UAW Focuses on Ford After GM, Chrysler Talks Stall
Ford Motor Co., the only major U.S. automaker not relying on U.S. government aid to survive, is the focus of United Auto Workers negotiations this weekend after talks with General Motors Corp. and Chrysler LLC stalled, dpa reported.
The union objected to GM and Chrysler proposals to modify a retiree health-care fund that UAW lobbyist Alan Reuther said Feb. 13 went beyond the requirements of the $17.4 billion U.S. Treasury loans. The government requires signed preliminary labor agreements by Feb. 17, though it hasn't said what the consequences would be of missing the deadline.
Ford continues talking with the union, said company spokesman Mark Truby, who declined to characterize the talks. The union is going to the strongest automaker first, as it usually does in contract negotiations, said a person briefed on the talks. GM and UAW bargainers returned to talks today, a person familiar with the talks said.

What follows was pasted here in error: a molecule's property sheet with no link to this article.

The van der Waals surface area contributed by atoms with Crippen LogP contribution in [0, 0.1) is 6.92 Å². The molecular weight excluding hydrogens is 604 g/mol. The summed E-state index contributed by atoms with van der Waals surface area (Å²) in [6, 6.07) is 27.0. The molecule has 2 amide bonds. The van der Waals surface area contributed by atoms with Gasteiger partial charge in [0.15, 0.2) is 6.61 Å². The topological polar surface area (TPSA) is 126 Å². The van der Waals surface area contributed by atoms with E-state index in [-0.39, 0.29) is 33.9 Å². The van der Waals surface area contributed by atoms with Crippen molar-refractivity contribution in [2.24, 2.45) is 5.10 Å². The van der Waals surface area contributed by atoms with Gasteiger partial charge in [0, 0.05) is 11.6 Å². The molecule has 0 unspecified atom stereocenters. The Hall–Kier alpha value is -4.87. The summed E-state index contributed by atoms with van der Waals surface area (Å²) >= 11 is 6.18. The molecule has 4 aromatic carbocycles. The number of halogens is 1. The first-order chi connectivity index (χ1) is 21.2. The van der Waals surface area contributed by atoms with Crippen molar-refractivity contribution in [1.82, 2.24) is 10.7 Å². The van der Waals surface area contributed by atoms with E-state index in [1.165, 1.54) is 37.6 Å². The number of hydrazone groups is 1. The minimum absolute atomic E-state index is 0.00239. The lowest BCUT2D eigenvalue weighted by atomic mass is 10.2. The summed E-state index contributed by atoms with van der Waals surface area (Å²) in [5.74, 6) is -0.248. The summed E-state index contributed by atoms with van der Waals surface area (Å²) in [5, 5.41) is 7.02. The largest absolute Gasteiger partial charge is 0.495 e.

"What this reflects is that the UAW has a better relationship with Ford and feels that an agreement that suits both sides can be reached and can then be spread to the other automakers," said Harley Shaiken, a labor professor for the University of California at Berkeley.
The UAW halted serious negotiations with Detroit-based GM Feb. 13, a person familiar with the talks said. Chrysler is still talking with the union, though meetings haven't been substantive, said a person briefed on those discussions, in part, because union President Ron Gettelfinger has stayed at the Ford talks.
Ford had said it expected to receive whatever concessions the UAW granted GM and Chrysler, and Gettelfinger said last month that Ford likely would get similar concessions.